Today is September 22, 2023 /
יש מקום לכול אחד פה
There is a place for everyone here.
This is our core philosophy. We value each student as an individual. Hebrew is an important part of our program, but the success of each child is not based on Hebrew alone, nor should Jewish identity be founded on a student’s ability to read or speak Hebrew. Our programs are designed to bring the richness of our Jewish heritage to our student through the study of Torah, avodah and g’milut chasidim.
For 5784 (aka 2023-24) Hebrew school meets on Sundays between 10 am and noon for grades PK-7 and on Tuesdays from 4-5:30 for grades 3-7. On Sundays, we start with an assembly and then divide into classes. One Sunday each month, parents come to school with their kids and we have Family Education for the first hour.
On Tuesdays, we serve an after school snack of bagels, cream cheese, and water from 3:15 to 3:55. It’s a chance to schmooze, nosh, play games, and do homework with fellow Jews. We expect students to behave appropriately for the context: a synagogue where people worship and work. Students who need get exercise or be loud during the hour between schools should arrive at the Roth Center just before class begins at 4 pm.
Jew Crew, our teen program, meets from 5:30-7 pm on alternate Tuesdays.
Our classes are taught by Dartmouth College students, high school students, and adult community members. We engage in regular professional development to improve pedagogy, safety, and content knowledge.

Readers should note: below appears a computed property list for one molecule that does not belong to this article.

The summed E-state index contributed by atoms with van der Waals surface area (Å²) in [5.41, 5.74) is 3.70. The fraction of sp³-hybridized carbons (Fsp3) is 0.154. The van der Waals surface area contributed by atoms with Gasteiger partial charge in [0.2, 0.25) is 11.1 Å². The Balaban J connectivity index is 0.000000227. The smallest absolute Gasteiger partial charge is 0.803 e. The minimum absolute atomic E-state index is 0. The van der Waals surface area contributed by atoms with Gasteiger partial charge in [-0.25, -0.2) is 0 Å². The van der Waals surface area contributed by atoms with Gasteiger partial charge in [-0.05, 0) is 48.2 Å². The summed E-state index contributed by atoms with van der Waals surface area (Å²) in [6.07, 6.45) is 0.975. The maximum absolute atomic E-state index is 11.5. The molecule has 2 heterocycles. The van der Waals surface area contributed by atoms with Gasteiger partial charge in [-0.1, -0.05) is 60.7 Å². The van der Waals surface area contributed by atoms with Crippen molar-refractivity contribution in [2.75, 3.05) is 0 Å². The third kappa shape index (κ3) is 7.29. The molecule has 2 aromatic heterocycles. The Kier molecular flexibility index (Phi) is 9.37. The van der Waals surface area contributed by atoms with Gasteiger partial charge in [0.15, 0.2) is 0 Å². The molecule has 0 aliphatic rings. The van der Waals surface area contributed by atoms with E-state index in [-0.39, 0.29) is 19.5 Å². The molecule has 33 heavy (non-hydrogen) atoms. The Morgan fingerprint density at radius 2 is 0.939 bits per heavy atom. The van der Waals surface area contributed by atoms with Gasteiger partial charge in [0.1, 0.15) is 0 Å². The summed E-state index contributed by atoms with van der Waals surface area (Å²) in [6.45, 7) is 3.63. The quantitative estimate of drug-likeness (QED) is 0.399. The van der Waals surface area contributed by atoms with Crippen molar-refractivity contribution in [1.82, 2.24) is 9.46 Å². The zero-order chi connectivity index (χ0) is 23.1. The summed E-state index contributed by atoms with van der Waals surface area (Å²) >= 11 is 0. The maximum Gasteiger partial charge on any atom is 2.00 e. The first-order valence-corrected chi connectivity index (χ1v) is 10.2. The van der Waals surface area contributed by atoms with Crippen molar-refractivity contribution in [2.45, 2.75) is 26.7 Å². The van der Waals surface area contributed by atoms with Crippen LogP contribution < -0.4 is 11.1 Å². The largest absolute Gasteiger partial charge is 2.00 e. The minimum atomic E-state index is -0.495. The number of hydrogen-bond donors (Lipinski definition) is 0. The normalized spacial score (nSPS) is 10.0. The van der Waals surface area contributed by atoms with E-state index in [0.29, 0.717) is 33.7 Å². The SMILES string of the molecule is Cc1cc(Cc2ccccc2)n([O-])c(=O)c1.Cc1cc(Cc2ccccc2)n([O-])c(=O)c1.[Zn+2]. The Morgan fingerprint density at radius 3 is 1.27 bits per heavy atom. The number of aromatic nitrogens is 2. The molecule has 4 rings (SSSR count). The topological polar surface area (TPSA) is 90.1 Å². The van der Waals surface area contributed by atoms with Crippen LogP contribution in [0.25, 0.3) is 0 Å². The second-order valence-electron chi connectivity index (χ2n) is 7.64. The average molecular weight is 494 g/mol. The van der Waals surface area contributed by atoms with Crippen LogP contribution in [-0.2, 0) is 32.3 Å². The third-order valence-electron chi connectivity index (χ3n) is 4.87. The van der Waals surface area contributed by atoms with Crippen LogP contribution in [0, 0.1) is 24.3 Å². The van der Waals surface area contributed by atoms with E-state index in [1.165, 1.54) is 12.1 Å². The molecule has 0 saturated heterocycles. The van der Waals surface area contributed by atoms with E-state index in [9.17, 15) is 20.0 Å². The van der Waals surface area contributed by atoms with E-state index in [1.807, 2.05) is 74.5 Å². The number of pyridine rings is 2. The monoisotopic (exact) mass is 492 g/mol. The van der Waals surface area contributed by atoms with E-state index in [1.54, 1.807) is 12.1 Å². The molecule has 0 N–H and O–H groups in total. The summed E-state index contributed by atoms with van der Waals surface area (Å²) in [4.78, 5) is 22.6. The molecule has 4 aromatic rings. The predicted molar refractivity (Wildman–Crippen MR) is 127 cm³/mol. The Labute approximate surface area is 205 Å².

The Hebrew School calendar is available by google calendar subscription; please email the director to be added.
Our Hebrew School Curriculum is divided into three core sections of study: reading and understanding Tefilah (prayers in Hebrew), learning and incorporating Jewish Values in everyday life, and Family Engagement in the Jewish community.
We teach both Jewish Values and Tefilah (prayers in Hebrew) using a range of curriculum materials from the Reform, Reconstructionist, and Conservative movements. Teachers write emails to parents after each class describing what took place, proposing a discussion question, posting the homework, and providing videos and other resources which the students should study.
Group mitzvah projects are a part of every class to prepare students for doing their own mitzvah projects at b’mitzvah time. Projects have included delivering high holiday food drive items to the food
shelf at the Upper Valley Haven, writing cards to patients at the Children’s Hospital at Dartmouth, helping to glean and sort produce for Willing Hands, and raising funds for organizations such as Peace Players.
Family Education is conveyed through monthly Family activities and All-School Shabbat services. Parents attend these events to role model Jewish engagement for their children and to continue their own Jewish education. Non-Jewish parents are especially welcomed to join us and ask plenty of questions. We will not try to convert you (the prophet Isaiah said “the Temple is a house for all nations”), we just want you to understand what your children are learning.
Becoming b’mitzvah is a tremendous milestone in a young person’s life. If you have a child who is nearing b’mitzvah age, mazel tov to both of you! Congregants wishing to attend the b’mitzvot of students in the religious school are encouraged to review the b’mitzvah calendar for the current year, 5783.
*Note that we use the gender neutral term “b’mitzvah” here to be inclusive but we will use the terms bar and bat mitzvah for those who prefer that.
For the safety of your children, the doors are locked during school hours. Directions for entry during school hours appears on the entry doors. Children will not be dismissed to the parking lot.
Kol Ha’Emek’s school is supported in part by a grant from Jewish Federation of New Hampshire.